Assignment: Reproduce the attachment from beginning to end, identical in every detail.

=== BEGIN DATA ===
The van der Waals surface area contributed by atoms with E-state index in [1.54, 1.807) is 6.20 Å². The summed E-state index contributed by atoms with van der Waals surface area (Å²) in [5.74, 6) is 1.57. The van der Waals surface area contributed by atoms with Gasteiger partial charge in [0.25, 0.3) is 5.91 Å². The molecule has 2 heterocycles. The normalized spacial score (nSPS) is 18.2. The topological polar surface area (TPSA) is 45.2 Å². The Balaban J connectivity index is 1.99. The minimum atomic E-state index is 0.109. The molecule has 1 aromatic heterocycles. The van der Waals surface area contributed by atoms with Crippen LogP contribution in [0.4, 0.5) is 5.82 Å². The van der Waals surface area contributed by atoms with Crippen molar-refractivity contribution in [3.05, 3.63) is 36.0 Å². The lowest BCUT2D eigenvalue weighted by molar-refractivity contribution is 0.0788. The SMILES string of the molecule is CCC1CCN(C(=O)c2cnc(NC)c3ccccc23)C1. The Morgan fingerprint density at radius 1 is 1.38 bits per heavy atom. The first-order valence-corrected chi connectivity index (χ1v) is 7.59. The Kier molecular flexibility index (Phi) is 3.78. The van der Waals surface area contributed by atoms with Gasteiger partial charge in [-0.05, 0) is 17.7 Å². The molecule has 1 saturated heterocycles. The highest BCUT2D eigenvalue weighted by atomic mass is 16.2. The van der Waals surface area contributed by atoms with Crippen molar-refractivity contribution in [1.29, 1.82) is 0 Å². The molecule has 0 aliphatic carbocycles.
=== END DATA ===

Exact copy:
The van der Waals surface area contributed by atoms with E-state index in [1.54, 1.807) is 6.20 Å². The summed E-state index contributed by atoms with van der Waals surface area (Å²) in [5.74, 6) is 1.57. The van der Waals surface area contributed by atoms with Gasteiger partial charge in [0.25, 0.3) is 5.91 Å². The molecule has 2 heterocycles. The normalized spacial score (nSPS) is 18.2. The topological polar surface area (TPSA) is 45.2 Å². The Balaban J connectivity index is 1.99. The minimum atomic E-state index is 0.109. The molecule has 1 aromatic heterocycles. The van der Waals surface area contributed by atoms with Crippen LogP contribution in [0.4, 0.5) is 5.82 Å². The van der Waals surface area contributed by atoms with Crippen molar-refractivity contribution in [3.05, 3.63) is 36.0 Å². The lowest BCUT2D eigenvalue weighted by molar-refractivity contribution is 0.0788. The SMILES string of the molecule is CCC1CCN(C(=O)c2cnc(NC)c3ccccc23)C1. The Morgan fingerprint density at radius 1 is 1.38 bits per heavy atom. The first-order valence-corrected chi connectivity index (χ1v) is 7.59. The Kier molecular flexibility index (Phi) is 3.78. The van der Waals surface area contributed by atoms with Gasteiger partial charge in [-0.05, 0) is 17.7 Å². The molecule has 1 saturated heterocycles. The highest BCUT2D eigenvalue weighted by atomic mass is 16.2. The van der Waals surface area contributed by atoms with Crippen molar-refractivity contribution in [1.29, 1.82) is 0 Å². The molecule has 0 aliphatic carbocycles.